Film captures ultrasound motion

June 19, 1991

Ultrasound has lagged behind other medical imaging modalitiesin finding remote teleradiology applications. A major reason forthis delay is the difficulty of capturing and transmitting dynamicultrasound images, said Cheryl Snyder, president of Image

Ultrasound has lagged behind other medical imaging modalitiesin finding remote teleradiology applications. A major reason forthis delay is the difficulty of capturing and transmitting dynamicultrasound images, said Cheryl Snyder, president of Image TransferTechnologies of Princeton, NJ.

"The technology has only now reached the point where itcan handle the full motion aspect of ultrasound," she said.

Snyder's start-up firm spent two years developing VideoFax,a PC-based motion capture and transmission system for ultrasound.Ultimately, Image Transfer Technologies hopes to sell the systemthrough OEM ultrasound vendors. No vendor has taken the bite sincethe system was introduced at the Radiological Society of NorthAmerica meeting in December, however.

The firm has hired Ultrasound Technological Brokerage of Horsham,PA, (SCAN 2/14/90) to hunt for partners among most of the majorultrasound vendors. In the meantime, it is selling VideoFax directto users to establish a clinical track record, Snyder said.

Much of the initial clinical interest has been in the cardiologyfield, she said.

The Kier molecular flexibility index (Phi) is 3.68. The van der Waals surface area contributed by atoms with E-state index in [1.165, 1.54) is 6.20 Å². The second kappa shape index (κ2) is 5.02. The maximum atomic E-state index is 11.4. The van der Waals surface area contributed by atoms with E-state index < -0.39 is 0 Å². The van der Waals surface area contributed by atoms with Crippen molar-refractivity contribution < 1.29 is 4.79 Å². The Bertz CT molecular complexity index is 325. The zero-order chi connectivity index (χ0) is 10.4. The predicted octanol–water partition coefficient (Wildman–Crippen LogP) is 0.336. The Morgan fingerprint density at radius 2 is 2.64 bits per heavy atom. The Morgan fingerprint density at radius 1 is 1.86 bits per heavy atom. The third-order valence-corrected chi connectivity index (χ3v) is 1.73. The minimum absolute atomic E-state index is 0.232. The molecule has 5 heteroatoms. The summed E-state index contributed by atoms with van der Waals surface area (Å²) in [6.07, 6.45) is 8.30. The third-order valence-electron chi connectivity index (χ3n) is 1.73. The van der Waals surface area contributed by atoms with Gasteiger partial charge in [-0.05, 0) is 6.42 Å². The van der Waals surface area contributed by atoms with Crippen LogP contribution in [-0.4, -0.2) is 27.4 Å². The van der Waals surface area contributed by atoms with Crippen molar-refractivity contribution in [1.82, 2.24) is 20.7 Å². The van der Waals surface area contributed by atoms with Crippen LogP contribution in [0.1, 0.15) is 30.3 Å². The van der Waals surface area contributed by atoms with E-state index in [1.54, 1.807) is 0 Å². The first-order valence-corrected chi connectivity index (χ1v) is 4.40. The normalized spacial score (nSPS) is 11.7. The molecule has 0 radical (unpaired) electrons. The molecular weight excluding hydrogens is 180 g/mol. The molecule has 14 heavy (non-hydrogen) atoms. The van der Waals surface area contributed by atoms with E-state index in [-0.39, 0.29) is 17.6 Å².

"We discovered that pediatric cardiologists are hardto come by, so they are the users with the most immediate needfor this (remote) technology," Snyder said.

Image Transfer Technologies is installing its first VideoFaxsystems in two Florida hospitals this month. Another two are duefor July installation in North Carolina, she said.

VideoFax uses video frame-grabbing technology that digitizes30 ultrasound frames per second and compresses and transmits thedigital data over standard phone lines. The two major componentsof the system are a capture/transmit unit, priced at about $20,000,and a receiver/review unit, priced at $16,500.

The VideoFax technology is an advance over cine-loop systems,which play back only a sampling of frames, Snyder said. Otherframe grabbers may claim to work at 30 frames a second, but actuallyre-create secondary frames by changing only the motion element,she said.

"With our technology, each frame is captured and compressed.That makes a difference in image quality," Snyder said.

Compression does lower the ultrasound resolution, she acknowledged.Many physicians are satisfied, however, with VHS quality imagesthat can be transmitted digitally and inexpensively.